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Write the News Lesson
Engage students with this week's news, events, and anniversaries.
April 24-28, 2017
1. Introduce your students to a giant of journalism.
Legendary reporter Edward R. Murrow
was born April 26, 1908. His broadcast career started in 1935, continued through the birth of television news and then he eventually joined the Kennedy administration as director of the U.S. Information Agency. Murrow was known for his courage, integrity, social responsibility, and journalistic excellence. Invite students to find a story in today’s news that illustrates one of those attributes and to write about the one they chose and explain their reasons. Invite students to look for a local reporter they think is going good work and write him or her a letter of thanks.
Common Core Standard: compare and contrast
was born in April 1564. His exact birth date isn’t known, but his baptismal date was April 26, 1564. In those days, most babies were baptized three days after birth so it is likely, but not certain, that he was born on April 23. What is known is that he died on that date, April 23, 1616. What is also known is that his written words lived on long after he died. What story in today’s news do your students think will live on for a long time?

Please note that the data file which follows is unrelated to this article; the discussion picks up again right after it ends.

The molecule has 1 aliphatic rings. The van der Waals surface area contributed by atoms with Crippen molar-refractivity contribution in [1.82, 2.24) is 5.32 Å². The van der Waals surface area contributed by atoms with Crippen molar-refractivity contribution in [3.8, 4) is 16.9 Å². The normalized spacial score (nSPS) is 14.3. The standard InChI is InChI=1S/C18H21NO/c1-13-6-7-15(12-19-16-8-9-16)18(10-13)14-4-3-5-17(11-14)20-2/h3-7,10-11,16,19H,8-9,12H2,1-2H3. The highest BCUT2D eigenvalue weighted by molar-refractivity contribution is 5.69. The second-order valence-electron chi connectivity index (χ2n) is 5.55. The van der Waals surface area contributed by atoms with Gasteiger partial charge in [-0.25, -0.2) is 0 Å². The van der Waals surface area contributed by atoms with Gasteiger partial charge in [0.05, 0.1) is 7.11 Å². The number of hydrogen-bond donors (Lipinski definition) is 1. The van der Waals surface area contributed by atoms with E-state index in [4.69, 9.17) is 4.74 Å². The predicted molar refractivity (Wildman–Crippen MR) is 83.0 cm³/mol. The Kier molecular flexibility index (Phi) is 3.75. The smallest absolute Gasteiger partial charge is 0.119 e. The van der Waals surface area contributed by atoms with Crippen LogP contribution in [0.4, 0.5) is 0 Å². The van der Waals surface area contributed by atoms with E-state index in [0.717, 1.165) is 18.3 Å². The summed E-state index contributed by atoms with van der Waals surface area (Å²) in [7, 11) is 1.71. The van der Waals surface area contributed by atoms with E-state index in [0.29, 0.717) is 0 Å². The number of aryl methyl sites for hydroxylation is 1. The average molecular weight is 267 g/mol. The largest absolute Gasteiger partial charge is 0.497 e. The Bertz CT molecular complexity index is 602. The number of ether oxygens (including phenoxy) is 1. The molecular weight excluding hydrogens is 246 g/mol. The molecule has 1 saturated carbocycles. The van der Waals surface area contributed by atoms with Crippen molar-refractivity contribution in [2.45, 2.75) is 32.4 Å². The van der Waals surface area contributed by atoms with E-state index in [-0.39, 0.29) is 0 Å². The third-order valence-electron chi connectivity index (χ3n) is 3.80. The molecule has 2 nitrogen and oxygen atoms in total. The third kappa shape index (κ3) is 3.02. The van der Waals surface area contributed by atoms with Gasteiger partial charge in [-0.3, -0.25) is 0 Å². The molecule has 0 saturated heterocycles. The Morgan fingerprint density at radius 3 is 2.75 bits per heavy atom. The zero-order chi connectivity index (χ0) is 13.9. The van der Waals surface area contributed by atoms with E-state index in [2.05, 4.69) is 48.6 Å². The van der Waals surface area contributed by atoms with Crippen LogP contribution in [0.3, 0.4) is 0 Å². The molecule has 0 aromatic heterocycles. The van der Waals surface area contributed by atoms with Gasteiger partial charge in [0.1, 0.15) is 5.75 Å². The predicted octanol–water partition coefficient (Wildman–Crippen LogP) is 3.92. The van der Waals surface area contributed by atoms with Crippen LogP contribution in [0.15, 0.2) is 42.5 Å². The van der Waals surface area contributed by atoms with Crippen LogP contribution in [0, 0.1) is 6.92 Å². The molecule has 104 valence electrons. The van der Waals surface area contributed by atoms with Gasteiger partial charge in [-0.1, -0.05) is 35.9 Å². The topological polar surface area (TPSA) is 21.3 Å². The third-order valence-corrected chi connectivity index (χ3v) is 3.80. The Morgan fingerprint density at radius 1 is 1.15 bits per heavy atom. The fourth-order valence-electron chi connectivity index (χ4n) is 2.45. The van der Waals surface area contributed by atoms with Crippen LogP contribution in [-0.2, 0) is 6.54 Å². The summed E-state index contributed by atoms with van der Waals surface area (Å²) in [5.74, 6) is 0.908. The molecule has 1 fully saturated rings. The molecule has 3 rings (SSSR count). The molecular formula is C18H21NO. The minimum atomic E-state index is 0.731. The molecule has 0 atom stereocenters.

3. Some students are visual learners who process best when they can see and visualize what they need to understand. A good practice activity is to suggest that they “make a movie in their minds” while they read. By making a movie they imagine, frame by frame, the action in a story. Have them choose a news story that details some action. It could even be a story in the Sports section. Before they read tell them to visualize the action in their minds as they read. Then, after reading, have them use drawing paper to sketch, frame by frame, the action in the story. They should finish by writing a short title for each scene in their movie.
Common Core Standard: Determine the central ideas or information of a primary or secondary source
4. On April 29, 1852, the first edition of Roget’s Thesaurus was published. Have students choose 10 words from the headlines in today’s news and replace each with a synonym.
Common Core Standard: demonstrate understanding of word meanings
Comedian Jerry Seinfeld’s birthday is April 29. In his honor, invite students to read the comic strips and to vote on the top three funniest strips. Poll the class and have students graph the results of the poll. Students can use
this online graphing tool t
o show the results of the class poll. Allow time for them to compare the types of graphs they created.
Common Core Standard: creating graphic representation of data
On April 28, 1930, the first organized night baseball game was played in Independence, Kansas. Have students celebrate that anniversary by checking out the baseball scores in today’s news. Have them find the scores of five winning teams and compute the percentage of difference between each winning score and losing score.